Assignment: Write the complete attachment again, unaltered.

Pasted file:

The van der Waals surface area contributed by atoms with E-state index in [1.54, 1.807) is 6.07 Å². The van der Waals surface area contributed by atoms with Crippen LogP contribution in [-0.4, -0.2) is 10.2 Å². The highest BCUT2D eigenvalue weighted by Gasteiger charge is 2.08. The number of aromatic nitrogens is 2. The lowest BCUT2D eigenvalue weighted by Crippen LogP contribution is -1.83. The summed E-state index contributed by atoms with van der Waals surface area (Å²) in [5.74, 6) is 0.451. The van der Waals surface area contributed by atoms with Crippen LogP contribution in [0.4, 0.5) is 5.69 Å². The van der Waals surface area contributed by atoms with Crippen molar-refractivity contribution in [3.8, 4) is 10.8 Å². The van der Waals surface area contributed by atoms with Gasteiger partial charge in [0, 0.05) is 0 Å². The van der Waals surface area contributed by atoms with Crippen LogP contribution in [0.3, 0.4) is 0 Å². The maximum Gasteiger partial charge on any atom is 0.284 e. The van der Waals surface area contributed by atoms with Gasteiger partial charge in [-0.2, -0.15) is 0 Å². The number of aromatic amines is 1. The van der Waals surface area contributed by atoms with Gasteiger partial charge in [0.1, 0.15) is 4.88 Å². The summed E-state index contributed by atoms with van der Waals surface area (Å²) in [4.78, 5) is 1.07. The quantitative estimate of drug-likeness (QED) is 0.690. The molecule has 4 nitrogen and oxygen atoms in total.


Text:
The van der Waals surface area contributed by atoms with E-state index in [1.54, 1.807) is 6.07 Å². The van der Waals surface area contributed by atoms with Crippen LogP contribution in [-0.4, -0.2) is 10.2 Å². The highest BCUT2D eigenvalue weighted by Gasteiger charge is 2.08. The number of aromatic nitrogens is 2. The lowest BCUT2D eigenvalue weighted by Crippen LogP contribution is -1.83. The summed E-state index contributed by atoms with van der Waals surface area (Å²) in [5.74, 6) is 0.451. The van der Waals surface area contributed by atoms with Crippen LogP contribution in [0.4, 0.5) is 5.69 Å². The van der Waals surface area contributed by atoms with Crippen molar-refractivity contribution in [3.8, 4) is 10.8 Å². The van der Waals surface area contributed by atoms with Gasteiger partial charge in [0, 0.05) is 0 Å². The van der Waals surface area contributed by atoms with Crippen LogP contribution in [0.3, 0.4) is 0 Å². The maximum Gasteiger partial charge on any atom is 0.284 e. The van der Waals surface area contributed by atoms with Gasteiger partial charge in [-0.2, -0.15) is 0 Å². The number of aromatic amines is 1. The van der Waals surface area contributed by atoms with Gasteiger partial charge in [0.1, 0.15) is 4.88 Å². The summed E-state index contributed by atoms with van der Waals surface area (Å²) in [4.78, 5) is 1.07. The quantitative estimate of drug-likeness (QED) is 0.690. The molecule has 4 nitrogen and oxygen atoms in total.